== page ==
Rebel Girls : How Votes for Women Changed Edwardian Lives Paperback
Rejecting the deadening conventions of their Victorian elders, the rebel girls demanded new freedoms and new rights.
They took their suffrage message out to the remotest Yorkshire dales and fishing harbours, to win Edwardian hearts and minds. 16-year-old Huddersfield weaver Dora Thewlis on arrest was catapulted onto the tabloid front-pages as 'Baby Suffragette'.
Her life was transformed. Dancer Lilian Lenton waited till her twenty-first birthday - then determined to burn two buildings a week until the Liberal government granted women the vote.
Rebel Girls shows how this daring campaigning shifted from community suffragettes to militant mavericks.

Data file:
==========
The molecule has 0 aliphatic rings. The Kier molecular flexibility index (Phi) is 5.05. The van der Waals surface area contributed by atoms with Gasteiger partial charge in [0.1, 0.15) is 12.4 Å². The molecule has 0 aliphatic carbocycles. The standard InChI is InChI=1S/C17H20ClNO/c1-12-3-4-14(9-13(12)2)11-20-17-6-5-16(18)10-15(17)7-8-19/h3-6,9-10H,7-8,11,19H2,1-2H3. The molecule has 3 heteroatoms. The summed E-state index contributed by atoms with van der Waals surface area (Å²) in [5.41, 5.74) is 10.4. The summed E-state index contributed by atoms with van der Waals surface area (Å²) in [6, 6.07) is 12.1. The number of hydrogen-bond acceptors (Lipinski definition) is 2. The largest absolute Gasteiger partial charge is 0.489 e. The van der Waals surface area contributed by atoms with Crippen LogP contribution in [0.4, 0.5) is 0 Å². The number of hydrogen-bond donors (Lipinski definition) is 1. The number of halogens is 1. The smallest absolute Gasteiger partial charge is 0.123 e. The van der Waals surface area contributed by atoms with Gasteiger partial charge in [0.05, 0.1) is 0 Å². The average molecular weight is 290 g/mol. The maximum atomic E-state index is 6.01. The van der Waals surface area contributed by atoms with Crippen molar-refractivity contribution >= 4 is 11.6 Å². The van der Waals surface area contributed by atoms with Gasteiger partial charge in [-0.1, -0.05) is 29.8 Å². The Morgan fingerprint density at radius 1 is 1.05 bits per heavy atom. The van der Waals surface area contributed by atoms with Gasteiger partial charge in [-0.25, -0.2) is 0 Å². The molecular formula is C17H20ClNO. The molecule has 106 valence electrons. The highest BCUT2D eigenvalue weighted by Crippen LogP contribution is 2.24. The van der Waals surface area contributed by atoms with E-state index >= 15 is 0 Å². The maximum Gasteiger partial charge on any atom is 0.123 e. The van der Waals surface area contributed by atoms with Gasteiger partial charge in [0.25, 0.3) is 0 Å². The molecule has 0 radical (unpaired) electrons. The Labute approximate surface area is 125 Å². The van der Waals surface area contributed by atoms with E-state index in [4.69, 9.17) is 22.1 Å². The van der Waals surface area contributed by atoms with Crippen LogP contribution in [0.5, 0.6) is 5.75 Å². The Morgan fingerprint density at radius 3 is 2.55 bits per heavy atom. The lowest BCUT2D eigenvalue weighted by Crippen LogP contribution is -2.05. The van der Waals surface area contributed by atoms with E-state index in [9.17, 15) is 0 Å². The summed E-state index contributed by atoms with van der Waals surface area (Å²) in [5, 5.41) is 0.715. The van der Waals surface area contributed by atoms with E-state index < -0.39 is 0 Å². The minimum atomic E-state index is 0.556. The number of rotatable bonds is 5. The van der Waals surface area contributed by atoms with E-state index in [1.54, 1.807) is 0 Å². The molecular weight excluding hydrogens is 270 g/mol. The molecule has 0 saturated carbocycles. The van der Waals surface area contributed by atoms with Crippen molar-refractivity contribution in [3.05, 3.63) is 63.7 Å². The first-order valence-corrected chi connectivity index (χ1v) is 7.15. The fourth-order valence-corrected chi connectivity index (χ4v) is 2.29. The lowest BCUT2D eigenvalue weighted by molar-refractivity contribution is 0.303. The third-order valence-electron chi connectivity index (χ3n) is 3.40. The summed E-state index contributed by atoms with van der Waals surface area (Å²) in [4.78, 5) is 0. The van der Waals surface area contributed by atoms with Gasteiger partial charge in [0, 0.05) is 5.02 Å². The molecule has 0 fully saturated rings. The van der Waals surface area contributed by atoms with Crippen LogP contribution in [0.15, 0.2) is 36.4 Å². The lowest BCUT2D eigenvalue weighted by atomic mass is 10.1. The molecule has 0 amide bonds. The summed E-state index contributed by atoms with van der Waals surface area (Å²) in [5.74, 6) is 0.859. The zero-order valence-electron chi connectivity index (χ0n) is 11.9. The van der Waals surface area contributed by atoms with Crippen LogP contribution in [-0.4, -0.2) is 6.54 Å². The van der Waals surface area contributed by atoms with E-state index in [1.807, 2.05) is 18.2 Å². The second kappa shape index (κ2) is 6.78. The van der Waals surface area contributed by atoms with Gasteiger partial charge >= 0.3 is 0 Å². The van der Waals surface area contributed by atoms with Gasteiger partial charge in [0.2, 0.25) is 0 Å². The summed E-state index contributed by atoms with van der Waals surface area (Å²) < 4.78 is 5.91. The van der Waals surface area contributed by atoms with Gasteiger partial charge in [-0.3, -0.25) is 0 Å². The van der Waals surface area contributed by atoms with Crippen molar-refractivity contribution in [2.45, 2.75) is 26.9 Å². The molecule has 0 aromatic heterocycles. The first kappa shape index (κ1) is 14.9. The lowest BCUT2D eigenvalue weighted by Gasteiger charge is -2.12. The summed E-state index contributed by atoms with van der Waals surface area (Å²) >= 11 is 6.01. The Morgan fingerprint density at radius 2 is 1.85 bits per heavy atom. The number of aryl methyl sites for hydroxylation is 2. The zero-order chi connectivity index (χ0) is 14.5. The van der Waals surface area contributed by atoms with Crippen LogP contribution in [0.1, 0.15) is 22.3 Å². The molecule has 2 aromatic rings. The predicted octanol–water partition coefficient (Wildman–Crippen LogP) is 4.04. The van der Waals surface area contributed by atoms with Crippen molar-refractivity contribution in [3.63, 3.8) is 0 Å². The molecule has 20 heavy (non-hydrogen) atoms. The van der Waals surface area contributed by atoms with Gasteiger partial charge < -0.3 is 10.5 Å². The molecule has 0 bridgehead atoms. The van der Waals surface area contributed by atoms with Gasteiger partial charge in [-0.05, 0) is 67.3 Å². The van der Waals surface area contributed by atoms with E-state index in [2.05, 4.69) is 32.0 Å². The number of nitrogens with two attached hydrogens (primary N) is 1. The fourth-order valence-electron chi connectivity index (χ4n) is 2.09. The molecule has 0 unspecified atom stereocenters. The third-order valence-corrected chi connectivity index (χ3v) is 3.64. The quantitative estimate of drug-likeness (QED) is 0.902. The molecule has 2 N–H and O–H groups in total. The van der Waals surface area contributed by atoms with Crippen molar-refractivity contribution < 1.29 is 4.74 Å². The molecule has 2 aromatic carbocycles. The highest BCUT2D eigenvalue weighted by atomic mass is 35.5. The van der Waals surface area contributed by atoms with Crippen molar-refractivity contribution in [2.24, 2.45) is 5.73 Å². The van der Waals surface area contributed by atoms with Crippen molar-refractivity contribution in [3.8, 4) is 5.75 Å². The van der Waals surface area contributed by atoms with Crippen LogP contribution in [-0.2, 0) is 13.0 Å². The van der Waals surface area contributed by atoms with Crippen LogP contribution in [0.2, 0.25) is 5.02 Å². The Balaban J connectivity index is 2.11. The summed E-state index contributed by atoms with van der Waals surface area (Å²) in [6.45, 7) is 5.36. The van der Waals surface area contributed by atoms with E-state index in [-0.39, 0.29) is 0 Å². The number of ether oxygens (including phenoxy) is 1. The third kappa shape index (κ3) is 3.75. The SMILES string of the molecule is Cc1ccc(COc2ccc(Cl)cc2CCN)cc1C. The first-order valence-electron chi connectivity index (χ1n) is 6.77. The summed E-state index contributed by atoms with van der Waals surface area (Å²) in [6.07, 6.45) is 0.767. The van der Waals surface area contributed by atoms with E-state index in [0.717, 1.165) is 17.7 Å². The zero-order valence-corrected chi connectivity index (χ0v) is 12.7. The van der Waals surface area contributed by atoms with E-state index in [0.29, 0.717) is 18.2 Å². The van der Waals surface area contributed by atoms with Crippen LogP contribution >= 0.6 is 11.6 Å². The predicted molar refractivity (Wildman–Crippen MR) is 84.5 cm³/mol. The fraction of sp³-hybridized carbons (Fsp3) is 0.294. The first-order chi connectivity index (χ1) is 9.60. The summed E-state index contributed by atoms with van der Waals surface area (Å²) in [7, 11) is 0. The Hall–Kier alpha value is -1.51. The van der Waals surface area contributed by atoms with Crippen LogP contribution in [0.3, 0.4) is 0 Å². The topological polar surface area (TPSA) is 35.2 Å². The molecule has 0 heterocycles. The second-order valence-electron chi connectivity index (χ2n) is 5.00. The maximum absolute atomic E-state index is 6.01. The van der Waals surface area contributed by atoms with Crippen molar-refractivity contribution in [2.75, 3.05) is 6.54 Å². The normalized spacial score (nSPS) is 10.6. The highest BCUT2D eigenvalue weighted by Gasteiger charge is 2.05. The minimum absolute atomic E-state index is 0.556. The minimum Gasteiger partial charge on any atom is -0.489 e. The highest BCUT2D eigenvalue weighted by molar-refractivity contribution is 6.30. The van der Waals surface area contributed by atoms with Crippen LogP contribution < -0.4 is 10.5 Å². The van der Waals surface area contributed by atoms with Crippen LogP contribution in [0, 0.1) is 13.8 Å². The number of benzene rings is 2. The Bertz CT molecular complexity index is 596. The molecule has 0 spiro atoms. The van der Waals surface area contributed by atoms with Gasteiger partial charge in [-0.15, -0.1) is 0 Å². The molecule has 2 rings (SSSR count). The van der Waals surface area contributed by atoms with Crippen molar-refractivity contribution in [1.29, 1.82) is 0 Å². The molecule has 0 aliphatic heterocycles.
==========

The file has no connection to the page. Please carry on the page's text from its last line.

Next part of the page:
- Format: Paperback
- Pages: 416 pages, 27pp of int b/w
- Publisher: Little, Brown Book Group
- Publication Date: 04/05/2006
- Category: Gender studies: women
- ISBN: 9781844081684
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Review by elmyra
This was not the book I thought I was buying. From the cover blurb, I was hoping for a broad-based overview of the Votes for Women campaign in Britain. What I actually got was a very Yorkshire-focused narrative of the early 20th century (1906 - 1914) centered around a small group of women. Nevertheless there was enough background here of the national movement to not lose those of us whose first exposure to the subject this is, and the book was a pretty good read.